No teacher can teach the way he/she should while his/her salary is cut off! That has immediate effects on me, my kids and my future!

    Teachers are the least materialist – money-oriented – people as far as my experince has taught me. We get our salaries in the end of the month and still a part of it goes back to the kids we teach, especially in countries where no materials are available in schools. But, There are human needs that have to be fulfilled before I think of how I should be teaching tomorrow’s lesson; and one of those needs is my social and emotional safety and security!

    It’s true that the children we teach keep us alive and active all the time. But, we have to be true with ourselves and say that this cannot continue if our very survival as teachers is threatened, I think!

    Thanks Scott.

    1. Thank for the comment, Brahim. It seems that the lack of appreciation that is accorded teachers is a fairly universal phenomenon – and I wonder if that has something to do with the (mistaken) idea that teaching is a semi-skilled, service job, a bit like hairdressing or waiting tables.

      As I write, a new government has been elected in France, and it pledges to create 60,000 new teaching jobs, as part of a drive to invest in the future by prioritising education. It will be very interesting to see if it can achieve these worthy goals, especially in the present economic climate.

  4. Although I read it often in news articles, etc., I didn’t realize how true it was until I joined the teaching community myself. Since I made the transition from a culture that treated people in my position as experts and included them in decision-making, I had some serious culture-shock over the first year or so of teaching.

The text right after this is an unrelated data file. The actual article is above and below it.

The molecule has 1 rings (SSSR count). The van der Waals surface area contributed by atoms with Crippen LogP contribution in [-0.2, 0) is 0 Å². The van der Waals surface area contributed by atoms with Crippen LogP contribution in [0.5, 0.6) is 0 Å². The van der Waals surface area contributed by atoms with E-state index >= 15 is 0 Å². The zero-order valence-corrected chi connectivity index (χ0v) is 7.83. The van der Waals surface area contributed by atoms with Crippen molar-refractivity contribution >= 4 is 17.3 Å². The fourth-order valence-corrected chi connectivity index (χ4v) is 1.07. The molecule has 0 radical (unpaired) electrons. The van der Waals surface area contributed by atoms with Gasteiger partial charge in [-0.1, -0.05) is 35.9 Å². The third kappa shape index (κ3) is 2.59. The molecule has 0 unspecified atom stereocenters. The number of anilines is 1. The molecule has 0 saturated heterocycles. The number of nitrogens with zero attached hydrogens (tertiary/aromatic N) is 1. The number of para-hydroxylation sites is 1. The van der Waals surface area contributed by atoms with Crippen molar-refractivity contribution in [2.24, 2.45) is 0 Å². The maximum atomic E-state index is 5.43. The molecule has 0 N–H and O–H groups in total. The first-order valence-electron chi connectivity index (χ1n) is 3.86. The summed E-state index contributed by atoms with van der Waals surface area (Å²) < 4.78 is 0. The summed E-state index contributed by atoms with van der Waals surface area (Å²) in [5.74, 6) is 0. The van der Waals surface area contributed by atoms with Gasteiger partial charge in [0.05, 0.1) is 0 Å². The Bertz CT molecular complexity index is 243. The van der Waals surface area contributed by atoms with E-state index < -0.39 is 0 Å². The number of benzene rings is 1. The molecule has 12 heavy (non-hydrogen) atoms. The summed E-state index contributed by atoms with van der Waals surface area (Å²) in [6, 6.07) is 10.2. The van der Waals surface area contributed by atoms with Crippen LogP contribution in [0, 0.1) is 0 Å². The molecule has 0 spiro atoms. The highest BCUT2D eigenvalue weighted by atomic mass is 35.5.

I’m at a non-profit and many of the decisions come from much higher than our organization (state and federal), so I don’t take my immediate managers to task. But that situation can lead to a sense of helplessness … and that can lead to anger or depression. That’s why I especially appreciate your focus on what’s in the teacher’s control. That’s the healthy place to look.

    We experienced one of those pay decreases this year when our lessons were expanded from 2.5 to 3 hours without a change in compensation. This was a fait accompli, so there was nothing to be done about it (well, except to seek employment elsewhere!), but I really wanted to at least express my unhappiness to my manager. Not angrily, just to let her know that I wasn’t taking this meekly so she could use that to inform future discussions with her higher-ups. It may not seem like much, but it was something I could do and it did help me deal with the frustration. I believe that feedback like this does bubble up — if enough teachers do it (or leave 😉 ), so don’t be afraid to speak when things are on your mind. But don’t take it out on the person you’re talking to. He or she may be feeling the same sense of helplessness, actually.